Irritated skin is one of the most common types of allergies treated and managed by allergists/immunologists. Skin allergies often occur when an allergen is responsible for triggering an immune system response. There are a variety of conditions associated with skin allergies, including eczema (atopic dermatitis), allergic contact dermatitis, hives (urticaria), and angioedema.
Allergic Contact Dermatitis
Allergic contact dermatitis is often an itchy, red rash caused by direct contact with an allergen. Typically, the rash won’t appear after the first time you touch something you are allergic to, but it often happens the next time. Dr. Langford can help you figure out what is causing your allergic reactions, often through a skin test, and prescribe a treatment plan.
Common triggers for contact dermatitis include:
- Poison ivy, poison oak, and poison sumac
- Hair dyes or straighteners
- Nickel, a metal found in jewelry and belt buckles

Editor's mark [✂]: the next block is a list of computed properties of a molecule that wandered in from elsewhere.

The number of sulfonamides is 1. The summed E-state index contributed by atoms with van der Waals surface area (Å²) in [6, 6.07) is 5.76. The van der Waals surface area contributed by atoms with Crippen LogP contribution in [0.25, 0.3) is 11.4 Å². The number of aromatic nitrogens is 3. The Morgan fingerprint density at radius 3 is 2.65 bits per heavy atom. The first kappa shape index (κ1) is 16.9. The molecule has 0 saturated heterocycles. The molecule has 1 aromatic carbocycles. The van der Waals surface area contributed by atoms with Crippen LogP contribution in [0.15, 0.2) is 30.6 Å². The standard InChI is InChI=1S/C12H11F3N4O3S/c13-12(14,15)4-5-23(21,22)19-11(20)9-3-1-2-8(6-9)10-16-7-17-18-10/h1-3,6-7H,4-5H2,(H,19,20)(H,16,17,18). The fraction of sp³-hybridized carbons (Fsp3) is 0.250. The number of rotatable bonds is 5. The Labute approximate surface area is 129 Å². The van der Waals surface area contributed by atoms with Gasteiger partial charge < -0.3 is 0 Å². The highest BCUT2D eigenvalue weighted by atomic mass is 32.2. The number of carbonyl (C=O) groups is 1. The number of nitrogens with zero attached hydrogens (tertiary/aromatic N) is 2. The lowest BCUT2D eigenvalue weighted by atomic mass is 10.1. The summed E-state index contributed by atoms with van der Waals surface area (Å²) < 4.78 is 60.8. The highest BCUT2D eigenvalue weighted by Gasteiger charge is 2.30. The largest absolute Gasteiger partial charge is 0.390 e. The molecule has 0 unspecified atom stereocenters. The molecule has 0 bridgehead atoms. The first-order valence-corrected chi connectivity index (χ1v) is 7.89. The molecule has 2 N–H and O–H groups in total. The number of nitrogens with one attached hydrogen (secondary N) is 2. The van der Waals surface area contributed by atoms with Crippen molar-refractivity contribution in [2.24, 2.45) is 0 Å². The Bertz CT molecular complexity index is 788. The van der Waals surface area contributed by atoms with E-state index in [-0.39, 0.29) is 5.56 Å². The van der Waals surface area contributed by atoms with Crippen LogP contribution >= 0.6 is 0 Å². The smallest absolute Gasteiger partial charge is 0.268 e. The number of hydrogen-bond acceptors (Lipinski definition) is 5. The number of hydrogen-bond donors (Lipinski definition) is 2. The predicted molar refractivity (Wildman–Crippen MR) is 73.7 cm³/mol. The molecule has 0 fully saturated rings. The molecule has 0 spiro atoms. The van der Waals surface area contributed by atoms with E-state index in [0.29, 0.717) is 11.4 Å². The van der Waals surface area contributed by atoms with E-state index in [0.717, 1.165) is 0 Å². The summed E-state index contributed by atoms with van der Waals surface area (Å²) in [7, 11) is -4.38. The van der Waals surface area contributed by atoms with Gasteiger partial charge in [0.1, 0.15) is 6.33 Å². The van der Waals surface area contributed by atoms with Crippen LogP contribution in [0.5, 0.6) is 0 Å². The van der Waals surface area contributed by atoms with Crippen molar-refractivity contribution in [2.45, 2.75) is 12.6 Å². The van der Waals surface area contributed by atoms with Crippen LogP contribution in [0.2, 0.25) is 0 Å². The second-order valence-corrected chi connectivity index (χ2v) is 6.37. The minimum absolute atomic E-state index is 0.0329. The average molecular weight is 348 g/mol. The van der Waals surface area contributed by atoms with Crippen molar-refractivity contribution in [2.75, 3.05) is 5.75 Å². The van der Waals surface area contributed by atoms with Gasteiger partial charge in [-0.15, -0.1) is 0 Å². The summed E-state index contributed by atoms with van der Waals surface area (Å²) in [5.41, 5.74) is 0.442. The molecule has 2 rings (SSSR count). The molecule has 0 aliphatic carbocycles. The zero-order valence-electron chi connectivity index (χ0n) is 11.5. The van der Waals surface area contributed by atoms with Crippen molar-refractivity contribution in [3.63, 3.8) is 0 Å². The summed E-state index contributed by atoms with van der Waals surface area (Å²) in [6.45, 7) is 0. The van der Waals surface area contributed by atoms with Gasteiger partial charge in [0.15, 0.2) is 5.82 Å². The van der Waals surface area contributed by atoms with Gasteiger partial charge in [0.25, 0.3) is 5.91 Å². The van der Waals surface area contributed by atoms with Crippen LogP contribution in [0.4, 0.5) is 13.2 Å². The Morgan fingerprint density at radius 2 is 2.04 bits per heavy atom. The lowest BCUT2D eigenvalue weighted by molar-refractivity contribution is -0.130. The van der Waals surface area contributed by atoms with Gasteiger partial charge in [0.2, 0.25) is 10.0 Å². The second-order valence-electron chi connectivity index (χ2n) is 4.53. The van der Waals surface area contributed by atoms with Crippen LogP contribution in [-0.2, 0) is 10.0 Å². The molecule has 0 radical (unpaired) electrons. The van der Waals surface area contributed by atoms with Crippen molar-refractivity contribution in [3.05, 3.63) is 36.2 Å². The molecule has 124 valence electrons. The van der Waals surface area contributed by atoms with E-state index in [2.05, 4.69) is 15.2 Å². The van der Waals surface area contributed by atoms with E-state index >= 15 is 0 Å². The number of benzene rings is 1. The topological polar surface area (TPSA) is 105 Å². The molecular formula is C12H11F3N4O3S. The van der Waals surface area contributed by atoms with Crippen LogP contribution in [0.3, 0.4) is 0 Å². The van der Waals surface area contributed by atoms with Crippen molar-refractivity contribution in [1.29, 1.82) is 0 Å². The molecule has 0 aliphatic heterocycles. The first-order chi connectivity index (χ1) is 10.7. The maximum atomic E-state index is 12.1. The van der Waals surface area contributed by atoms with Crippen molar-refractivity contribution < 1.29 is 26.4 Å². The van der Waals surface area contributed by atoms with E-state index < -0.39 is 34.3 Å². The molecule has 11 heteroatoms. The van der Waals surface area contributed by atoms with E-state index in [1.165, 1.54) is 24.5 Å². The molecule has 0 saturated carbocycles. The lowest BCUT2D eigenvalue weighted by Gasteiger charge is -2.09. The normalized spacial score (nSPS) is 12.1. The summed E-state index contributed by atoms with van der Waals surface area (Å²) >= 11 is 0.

- Leather (specifically, chemicals used in tanning leather)
- Latex rubber
- Citrus fruit, especially the peel
- Fragrances in soaps, shampoos, lotions, perfumes, and cosmetics
- Some medications you put on your skin
Hives (Urticaria) & Angioedema
Hives often consist of raised red and white bumps on the skin’s surface which can be caused by an allergic reaction. Hives can itch, burn, or sting, and can be found anywhere on the body. As a reaction to the body releasing histamine, small blood vessels begin to leak and cause swelling in the skin. Angioedema is the swelling of the deep layers of the skin, and appears on the face around the lips, eyes, and cheeks and on the hands and feet. Angioedema and hives are often associated with each other. Call Langford Allergy to schedule a consultation and determine the best treatment approach for your hives or angioedema. In 2014, a new treatment was approved by the FDA called XOLAIR, and this infrequent injection may offer relief.
Eczema (Atopic Dermatitis)
Eczema (atopic dermatitis) is an itchy, red skin rash that can appear anywhere on the body but is most often found on the face or wrists, behind the knees or ears, and at the bends of the elbow. Over 30 million Americans have some form of eczema, and the rash is often associated with asthma, hay fever, or food allergies. However, eczema can also be triggered by stress, skin irritants, indoor or outdoor allergens, and the environment.Learn More